IPO stocks are down 8.4% as a group year to date. And that's despite an average 12% first-day pop. FriendFinder Networks, off more than 80% from its offering price, and Demand Media (NYSE: DMD ) , down 59%, are notable losers.
The last time it was this bad? 2008, when IPO shares fell 27% amid a broad market decline. HomeAway (Nasdaq: AWAY ) , down 11% since reporting third-quarter results late last month, is becoming part of the problem. I'm not so sure that's fair.
Revenue grew 36.9% year over year, resulting in a $0.05 per share net loss. HomeAway lost $0.11 a share in last year's third quarter. Gross margins remained steady, but margins based on profits from continuing operations fell by more than 50% as product development and marketing costs soared.
Still, there are three positives from the report that I believe deserve investors' attention:
- Cash is flowing. According to Capital IQ, HomeAway has generated positive free cash flow in each of the last three quarters -- more than $30 million after factoring in working capital, currency fluctuations, and the like. Capital expenditures rose steadily during this time. Heightened investment could continue, but HomeAway also retired preferred stock obligations that hurt profitability in Q3 and cost more than $54 million in dividend payments over the last nine months. The improving balance sheet should aid future cash flows.
- Listing revenue is expanding geometrically. Paid listings rose 22% to 626,528. Some of that must be due to the April acquisitions of realholidays.com.au in Australia and Second Porch in the U.S. Yet in the 10-Q, HomeAway also says these deals "did not significantly contribute" to revenue growth in Q3. Organic sales increased 28.7% in the third quarter, largely on the strength of higher listing fees. Average revenue per listing grew 6.7% to $335 in Q3.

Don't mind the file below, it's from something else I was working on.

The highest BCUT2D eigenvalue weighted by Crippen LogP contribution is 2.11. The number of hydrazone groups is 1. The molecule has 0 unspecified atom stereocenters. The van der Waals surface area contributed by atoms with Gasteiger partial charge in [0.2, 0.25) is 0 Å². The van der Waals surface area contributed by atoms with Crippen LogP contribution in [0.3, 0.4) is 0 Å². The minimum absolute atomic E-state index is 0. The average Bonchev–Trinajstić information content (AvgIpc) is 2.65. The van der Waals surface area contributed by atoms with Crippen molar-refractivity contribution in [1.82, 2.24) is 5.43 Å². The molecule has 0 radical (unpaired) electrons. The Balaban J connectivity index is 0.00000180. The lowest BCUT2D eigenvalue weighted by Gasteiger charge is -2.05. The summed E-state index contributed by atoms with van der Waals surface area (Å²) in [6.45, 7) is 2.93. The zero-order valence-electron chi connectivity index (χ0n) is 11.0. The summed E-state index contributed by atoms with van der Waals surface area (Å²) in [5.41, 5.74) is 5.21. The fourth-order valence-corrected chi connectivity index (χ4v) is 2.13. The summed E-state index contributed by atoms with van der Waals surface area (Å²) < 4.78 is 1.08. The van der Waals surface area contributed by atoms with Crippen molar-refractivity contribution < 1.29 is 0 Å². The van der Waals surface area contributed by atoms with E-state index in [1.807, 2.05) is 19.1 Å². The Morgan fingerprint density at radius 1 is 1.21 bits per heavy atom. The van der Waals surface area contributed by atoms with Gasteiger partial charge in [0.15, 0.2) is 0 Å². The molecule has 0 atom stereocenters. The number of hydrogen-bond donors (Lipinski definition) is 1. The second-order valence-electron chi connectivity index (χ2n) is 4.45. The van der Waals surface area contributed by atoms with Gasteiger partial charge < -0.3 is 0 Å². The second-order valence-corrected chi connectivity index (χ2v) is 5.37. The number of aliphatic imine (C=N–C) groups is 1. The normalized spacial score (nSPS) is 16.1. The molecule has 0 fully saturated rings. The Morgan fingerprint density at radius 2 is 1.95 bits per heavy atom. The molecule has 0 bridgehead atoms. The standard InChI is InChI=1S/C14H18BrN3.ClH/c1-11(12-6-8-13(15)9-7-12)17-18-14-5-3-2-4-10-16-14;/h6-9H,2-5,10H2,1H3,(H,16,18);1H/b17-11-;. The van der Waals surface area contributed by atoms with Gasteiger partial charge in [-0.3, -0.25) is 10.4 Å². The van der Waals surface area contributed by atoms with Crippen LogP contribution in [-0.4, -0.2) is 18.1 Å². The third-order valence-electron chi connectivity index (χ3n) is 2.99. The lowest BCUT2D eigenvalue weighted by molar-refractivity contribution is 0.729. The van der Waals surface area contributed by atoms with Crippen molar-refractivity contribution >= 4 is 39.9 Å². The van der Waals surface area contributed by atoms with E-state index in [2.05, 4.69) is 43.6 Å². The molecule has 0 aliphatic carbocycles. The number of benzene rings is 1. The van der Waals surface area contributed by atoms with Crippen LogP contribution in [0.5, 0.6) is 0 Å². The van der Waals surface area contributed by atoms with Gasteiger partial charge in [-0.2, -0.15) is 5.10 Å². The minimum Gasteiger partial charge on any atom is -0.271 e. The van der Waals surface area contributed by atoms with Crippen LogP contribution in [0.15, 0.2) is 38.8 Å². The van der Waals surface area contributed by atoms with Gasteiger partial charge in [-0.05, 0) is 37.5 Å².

- New tools are emerging. Finally, HomeAway's Reservation Manager software for helping property owners complete bookings and accept payments directly from the HomeAway.com and VRBO.com portals is now live. Owners were clamoring for it earlier this year, and while online community posts show that bugs remain, there appears to be broad enthusiasm for this differentiating service.
Why HomeAway is cheaper than you think
There are still many that believe HomeAway is too expensive to ever produce meaningful returns for shareholders. I can understand why. No stock trading for 500 times earnings is ever going to be deemed cheap. Fortunately, a triple-digit P/E ratio is only part of the valuation story.
Consider the dynamics of the timeshare industry. Marriott's $1.5 billion in 2010 timeshare sales amounted to roughly 13% of its overall revenue and 25% of all timeshare industry revenue. What's that worth? Investors value the whole company at $10.6 billion in market cap. Take 13% and you've got a $1.4 billion implied market value for Marriott's soon-to-be-spun-free timeshare business.
We'll get a better view for how investors value Marriott Vacations when the spinoff is completed later this month. But if my math is even within spitting distance of correct, the entire industry is priced at about $5.6 billion -- or more than double HomeAway's current market cap.
Big markets getting bigger
Importantly, timesharing is just part of the disruptive opportunity emerging here. In building marketplaces that resemble priceline.com (Nasdaq: PCLN ) and Orbitz Worldwide (NYSE: OWW ) , HomeAway, Expedia's (Nasdaq: EXPE ) FlipKey, and privately held AirBnB are creating more than a timeshare alternative. They're positioning vacation rentals as hotel alternatives, and in the process increasing the addressable market for property managers used to fighting for the attention of the timeshare-weary.
Let me repeat that, because it's incredibly important. HomeAway and its peers are increasing the addressable market for property managers. Rule Breaking happens when a new model creates attractive economics for a large class of customers. HomeAway benefits most, I believe, because it has the best-known brand, the largest listing catalog, and distinct tools to help managers reap profits.
Foolish final thoughts
Say what you will about HomeAway's lack of profitability and triple-digit P/E ratio. I've heard it all before, and history calls these concerns overblown. So does the performance of our Motley Fool Rule Breakers scorecard.
True, a substantial numerical valuation could hold the stock back for several quarters or even years. I'm willing to wait. Authentic Rule Breakers -- and I believe HomeAway is one -- are always worth it. Do you agree? Disagree? Please weigh in using the comments box below.
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